An important relationship was found between marital statuses, academic year and marks of knowledge and belief but not with age. Although the majority of participants had received the source of information from their mother, who had good knowledge, the participants who were related to the above three academic years. In conclusion, to help adolescence girls manage menstrual traits and raise their awareness, it is necessary to emphasize the importance of at least compulsory reproductive health education; this can be achieved by linking the curriculum of reproductive health courses beginning at secondary school level.Sapkota, et al; (2013). The study was conducted the knowledge and practices related to menstruation among the adolescent teenagers of rural Nepal and sixty-one female adolescent of shree Himali Secondary School, Panchakanya, Sunsari, of which 61 students aged between 10 and 19 years And already menarche was included in the study. Descriptive figures such as frequency, mean, standard deviation and percentage were used. The data was entered into Microsoft Excel and then transferred to the statistical package for Social Science (SPSS) version 20.0.
It was found that 36.1% gave correct information about menstrual cycle, where the most common informant mother (39.3%) was. During menstruation, discomfort was the most common problem (78.7%).
Respondents (more than half the 54.1%) used sanitary pads and the frequency of changing pad twice the day was the highest (50.8%).
36.1% of men in the initial reaction had fear / apprehension, while 44.3% considered it as a relatively conceiving process. This highlighted the need for targeted interventions to increase awareness of all the girls and arrangements for family health education package. Monthly cleanliness is an issue that needs to be addressed at all levels. Adhikari, et al; (2007).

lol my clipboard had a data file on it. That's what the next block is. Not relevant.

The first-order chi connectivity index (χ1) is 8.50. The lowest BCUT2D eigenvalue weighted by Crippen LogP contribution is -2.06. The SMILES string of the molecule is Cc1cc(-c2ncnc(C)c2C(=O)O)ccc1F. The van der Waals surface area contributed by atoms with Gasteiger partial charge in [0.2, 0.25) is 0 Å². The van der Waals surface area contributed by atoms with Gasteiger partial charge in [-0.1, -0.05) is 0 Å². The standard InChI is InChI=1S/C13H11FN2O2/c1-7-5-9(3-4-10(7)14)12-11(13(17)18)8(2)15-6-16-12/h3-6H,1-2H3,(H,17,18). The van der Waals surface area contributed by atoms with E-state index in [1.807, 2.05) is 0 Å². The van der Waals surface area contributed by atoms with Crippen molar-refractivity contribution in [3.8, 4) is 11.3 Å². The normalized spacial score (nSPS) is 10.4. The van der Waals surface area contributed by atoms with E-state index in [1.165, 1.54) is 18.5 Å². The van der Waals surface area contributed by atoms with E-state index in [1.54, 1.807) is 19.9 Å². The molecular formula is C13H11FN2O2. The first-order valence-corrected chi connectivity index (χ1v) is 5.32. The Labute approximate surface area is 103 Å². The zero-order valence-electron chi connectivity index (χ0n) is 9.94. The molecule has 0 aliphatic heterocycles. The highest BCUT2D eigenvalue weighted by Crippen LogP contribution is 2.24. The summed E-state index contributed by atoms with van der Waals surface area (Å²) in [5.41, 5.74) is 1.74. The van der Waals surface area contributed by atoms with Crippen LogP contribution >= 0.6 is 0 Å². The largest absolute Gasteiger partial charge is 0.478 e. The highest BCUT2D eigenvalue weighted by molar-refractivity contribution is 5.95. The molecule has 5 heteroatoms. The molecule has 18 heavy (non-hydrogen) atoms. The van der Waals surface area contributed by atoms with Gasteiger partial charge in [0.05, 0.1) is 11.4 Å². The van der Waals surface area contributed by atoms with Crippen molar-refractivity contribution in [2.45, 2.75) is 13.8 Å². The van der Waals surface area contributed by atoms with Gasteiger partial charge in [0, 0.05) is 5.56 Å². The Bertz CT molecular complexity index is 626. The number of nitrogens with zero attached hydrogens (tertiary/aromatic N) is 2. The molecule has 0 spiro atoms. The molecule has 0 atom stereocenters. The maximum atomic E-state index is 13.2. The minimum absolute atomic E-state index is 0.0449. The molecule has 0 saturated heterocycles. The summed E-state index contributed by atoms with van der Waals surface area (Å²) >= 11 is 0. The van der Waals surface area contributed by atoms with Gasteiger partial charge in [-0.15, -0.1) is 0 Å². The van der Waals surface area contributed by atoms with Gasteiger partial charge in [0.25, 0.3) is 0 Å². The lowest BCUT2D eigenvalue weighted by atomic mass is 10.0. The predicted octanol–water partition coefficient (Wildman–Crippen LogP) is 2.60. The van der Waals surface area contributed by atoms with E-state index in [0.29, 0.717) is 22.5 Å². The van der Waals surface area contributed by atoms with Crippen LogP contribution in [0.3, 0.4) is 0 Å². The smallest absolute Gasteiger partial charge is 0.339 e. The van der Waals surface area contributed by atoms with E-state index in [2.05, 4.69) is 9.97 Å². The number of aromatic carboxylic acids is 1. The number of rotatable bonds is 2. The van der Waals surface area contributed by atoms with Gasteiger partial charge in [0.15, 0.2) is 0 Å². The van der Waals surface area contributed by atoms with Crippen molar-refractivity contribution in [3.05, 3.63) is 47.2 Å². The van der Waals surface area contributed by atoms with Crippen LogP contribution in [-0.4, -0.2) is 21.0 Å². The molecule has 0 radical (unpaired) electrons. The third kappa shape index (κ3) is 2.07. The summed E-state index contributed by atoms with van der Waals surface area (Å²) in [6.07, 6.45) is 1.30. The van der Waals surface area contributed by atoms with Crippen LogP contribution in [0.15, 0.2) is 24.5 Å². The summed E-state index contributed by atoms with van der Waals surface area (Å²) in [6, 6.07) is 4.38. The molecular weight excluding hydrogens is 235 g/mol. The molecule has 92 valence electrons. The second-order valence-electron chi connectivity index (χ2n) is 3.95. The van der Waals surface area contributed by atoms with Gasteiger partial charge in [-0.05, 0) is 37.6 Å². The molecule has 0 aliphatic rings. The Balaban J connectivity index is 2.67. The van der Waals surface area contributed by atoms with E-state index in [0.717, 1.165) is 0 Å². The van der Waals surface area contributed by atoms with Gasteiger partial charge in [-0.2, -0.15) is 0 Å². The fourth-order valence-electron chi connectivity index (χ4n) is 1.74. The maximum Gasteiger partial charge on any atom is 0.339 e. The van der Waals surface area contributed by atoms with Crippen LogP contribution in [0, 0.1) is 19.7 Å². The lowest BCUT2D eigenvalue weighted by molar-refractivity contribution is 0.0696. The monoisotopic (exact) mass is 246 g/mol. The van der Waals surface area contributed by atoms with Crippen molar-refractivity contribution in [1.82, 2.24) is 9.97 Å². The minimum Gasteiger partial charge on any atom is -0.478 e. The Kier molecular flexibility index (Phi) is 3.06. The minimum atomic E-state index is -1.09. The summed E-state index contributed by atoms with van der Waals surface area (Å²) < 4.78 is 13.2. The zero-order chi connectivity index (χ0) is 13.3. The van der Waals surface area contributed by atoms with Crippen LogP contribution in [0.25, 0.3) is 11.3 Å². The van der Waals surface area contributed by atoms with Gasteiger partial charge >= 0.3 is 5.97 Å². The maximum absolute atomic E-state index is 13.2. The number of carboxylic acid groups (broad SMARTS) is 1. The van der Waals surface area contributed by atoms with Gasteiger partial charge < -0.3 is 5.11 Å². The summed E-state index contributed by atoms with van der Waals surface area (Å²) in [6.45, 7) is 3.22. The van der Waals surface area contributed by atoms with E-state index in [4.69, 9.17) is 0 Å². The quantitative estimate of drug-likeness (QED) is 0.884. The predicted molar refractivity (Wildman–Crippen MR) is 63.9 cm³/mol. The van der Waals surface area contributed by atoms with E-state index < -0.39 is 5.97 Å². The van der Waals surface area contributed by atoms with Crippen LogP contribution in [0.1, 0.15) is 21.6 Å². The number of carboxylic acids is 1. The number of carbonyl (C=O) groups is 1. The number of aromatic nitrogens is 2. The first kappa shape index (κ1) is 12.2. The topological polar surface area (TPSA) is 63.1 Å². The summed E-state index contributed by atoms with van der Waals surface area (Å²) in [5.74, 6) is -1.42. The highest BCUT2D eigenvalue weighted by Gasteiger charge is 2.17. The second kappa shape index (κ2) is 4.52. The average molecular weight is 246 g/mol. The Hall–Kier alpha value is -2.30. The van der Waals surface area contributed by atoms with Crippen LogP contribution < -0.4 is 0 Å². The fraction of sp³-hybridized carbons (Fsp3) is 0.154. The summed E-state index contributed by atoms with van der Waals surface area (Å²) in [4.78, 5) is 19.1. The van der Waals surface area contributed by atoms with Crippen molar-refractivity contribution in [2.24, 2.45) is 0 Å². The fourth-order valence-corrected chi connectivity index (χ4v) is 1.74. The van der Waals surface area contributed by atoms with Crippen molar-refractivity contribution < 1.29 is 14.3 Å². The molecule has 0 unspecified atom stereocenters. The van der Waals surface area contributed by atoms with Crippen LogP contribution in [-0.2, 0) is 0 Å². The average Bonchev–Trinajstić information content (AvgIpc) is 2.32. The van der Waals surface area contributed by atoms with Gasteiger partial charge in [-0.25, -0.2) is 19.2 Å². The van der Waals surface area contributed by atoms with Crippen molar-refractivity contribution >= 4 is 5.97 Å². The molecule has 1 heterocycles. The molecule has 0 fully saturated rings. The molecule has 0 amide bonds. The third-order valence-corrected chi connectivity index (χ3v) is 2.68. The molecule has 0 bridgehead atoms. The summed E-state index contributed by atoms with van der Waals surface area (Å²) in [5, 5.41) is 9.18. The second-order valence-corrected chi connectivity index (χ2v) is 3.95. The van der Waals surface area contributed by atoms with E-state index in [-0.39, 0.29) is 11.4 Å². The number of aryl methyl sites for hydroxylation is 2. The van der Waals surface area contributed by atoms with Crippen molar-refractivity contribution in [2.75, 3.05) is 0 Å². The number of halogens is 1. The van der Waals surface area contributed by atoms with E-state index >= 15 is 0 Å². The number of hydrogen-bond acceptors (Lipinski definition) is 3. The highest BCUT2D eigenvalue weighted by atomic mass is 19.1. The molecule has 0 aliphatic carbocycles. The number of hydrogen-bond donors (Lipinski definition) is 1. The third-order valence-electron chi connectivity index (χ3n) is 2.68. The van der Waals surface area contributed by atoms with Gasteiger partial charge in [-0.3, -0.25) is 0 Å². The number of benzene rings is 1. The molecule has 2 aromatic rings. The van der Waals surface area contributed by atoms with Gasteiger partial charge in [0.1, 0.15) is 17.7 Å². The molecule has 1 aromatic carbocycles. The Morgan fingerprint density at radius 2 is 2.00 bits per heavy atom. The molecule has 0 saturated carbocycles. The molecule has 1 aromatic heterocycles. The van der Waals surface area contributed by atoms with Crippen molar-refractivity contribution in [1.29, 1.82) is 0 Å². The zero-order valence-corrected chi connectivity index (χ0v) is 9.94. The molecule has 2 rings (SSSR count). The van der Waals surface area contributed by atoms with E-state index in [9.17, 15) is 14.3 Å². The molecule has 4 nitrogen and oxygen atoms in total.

The study comprises adolescent girls of age group 13-15 years in 3 schools of Shivanagar and Patihani village development committees of Chitwan district. There were 150 girls in this study, 27 of them were asked questions. We found that they did not maintain the menstrual hygiene properly, only 6% of the girls knew that menstruation was a physiological process, 36.
7% knew it was due to hormones. 94% of them use the pad during the period, but only 11.3% disposes it. Overall knowledge and practice were 40.
6% and 12.9%, respectively. Although knowledge was better than practice, both were not satisfactory. Therefore, girls should be educated about the process and importance of menstruation, using proper pad or absorbent and its proper disposal. This can be achieved by giving them proper training and health education (by teachers, family members, health teachers and media) so that girls of adolescence have no misconception regarding the hygiene of menstruation. Said & Mettwaly.
(2017). The purpose of this study was to improve the lifestyle of nursing students about menstrual disorders through an educational training program. The study was organized in the Faculty of Nursing; the University of Beena is 18 to 25 years old. A total sample of 84 girls suffered from menstrual disorders.
Earlier and later interventions were used that it was found that 89.20% of girls had wrong knowledge before the training program. After the training program, 9 8.20% of them had a good knowledge of the people. 86.9% of nursing students did not follow the healthy lifestyle before the training program.
In the implementation of an educational training program, the lifestyle of the nursing student was improved significantly and significantly, compared to menstrual disorders, as well as the results of this study, the effective management of effective students in nutritional habits and healthy physical activity. For all students can be made between them.P, Chapman et al; (1997). The aim of this study is to evaluate the nutritional knowledge among high school forms of Varsity football teams, which are from the Baseline League of Southern California.
Total 72 athletes of 18 teams were randomly divided into two groups, control groups and experimental groups. Only the experimental group has received nutrition education. Dietary habits of women athletes were studied through a pre- and post- 24-hour recall. Comparison of studies has shown no significant differences in the level of nutritional knowledge both groups have.
Post-examination scores received after the nutritional education level is an important difference in the experimental group. Due to limited period of study there was no significant improvement in dietary and food options.